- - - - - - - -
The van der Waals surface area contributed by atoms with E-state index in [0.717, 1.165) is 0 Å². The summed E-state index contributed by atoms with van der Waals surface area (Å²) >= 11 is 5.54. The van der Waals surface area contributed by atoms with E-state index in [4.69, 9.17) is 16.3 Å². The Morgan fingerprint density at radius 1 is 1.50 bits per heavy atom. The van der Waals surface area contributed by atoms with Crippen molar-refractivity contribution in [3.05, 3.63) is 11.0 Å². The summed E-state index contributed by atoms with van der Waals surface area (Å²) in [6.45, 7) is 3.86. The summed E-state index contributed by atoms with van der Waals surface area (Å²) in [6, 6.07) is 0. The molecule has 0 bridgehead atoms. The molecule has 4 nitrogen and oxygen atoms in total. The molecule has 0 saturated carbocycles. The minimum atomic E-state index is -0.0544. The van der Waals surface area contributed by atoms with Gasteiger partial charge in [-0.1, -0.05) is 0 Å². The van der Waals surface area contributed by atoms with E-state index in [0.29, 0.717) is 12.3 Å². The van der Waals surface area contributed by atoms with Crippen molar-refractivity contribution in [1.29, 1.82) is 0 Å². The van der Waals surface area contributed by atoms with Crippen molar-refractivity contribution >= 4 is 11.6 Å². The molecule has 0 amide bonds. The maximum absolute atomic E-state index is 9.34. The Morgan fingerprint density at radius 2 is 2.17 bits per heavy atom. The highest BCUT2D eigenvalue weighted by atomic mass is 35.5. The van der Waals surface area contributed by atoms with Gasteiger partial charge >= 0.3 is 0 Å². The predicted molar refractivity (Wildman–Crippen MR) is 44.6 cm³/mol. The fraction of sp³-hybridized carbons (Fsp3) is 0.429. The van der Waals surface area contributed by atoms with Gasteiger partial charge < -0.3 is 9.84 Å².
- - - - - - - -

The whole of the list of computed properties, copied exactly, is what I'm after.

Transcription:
The van der Waals surface area contributed by atoms with E-state index in [0.717, 1.165) is 0 Å². The summed E-state index contributed by atoms with van der Waals surface area (Å²) >= 11 is 5.54. The van der Waals surface area contributed by atoms with E-state index in [4.69, 9.17) is 16.3 Å². The Morgan fingerprint density at radius 1 is 1.50 bits per heavy atom. The van der Waals surface area contributed by atoms with Crippen molar-refractivity contribution in [3.05, 3.63) is 11.0 Å². The summed E-state index contributed by atoms with van der Waals surface area (Å²) in [6.45, 7) is 3.86. The summed E-state index contributed by atoms with van der Waals surface area (Å²) in [6, 6.07) is 0. The molecule has 0 bridgehead atoms. The molecule has 4 nitrogen and oxygen atoms in total. The molecule has 0 saturated carbocycles. The minimum atomic E-state index is -0.0544. The van der Waals surface area contributed by atoms with Gasteiger partial charge in [-0.1, -0.05) is 0 Å². The van der Waals surface area contributed by atoms with E-state index in [0.29, 0.717) is 12.3 Å². The van der Waals surface area contributed by atoms with Crippen molar-refractivity contribution in [1.29, 1.82) is 0 Å². The van der Waals surface area contributed by atoms with Crippen molar-refractivity contribution >= 4 is 11.6 Å². The molecule has 0 amide bonds. The maximum absolute atomic E-state index is 9.34. The Morgan fingerprint density at radius 2 is 2.17 bits per heavy atom. The highest BCUT2D eigenvalue weighted by atomic mass is 35.5. The van der Waals surface area contributed by atoms with Gasteiger partial charge >= 0.3 is 0 Å². The predicted molar refractivity (Wildman–Crippen MR) is 44.6 cm³/mol. The fraction of sp³-hybridized carbons (Fsp3) is 0.429. The van der Waals surface area contributed by atoms with Gasteiger partial charge < -0.3 is 9.84 Å².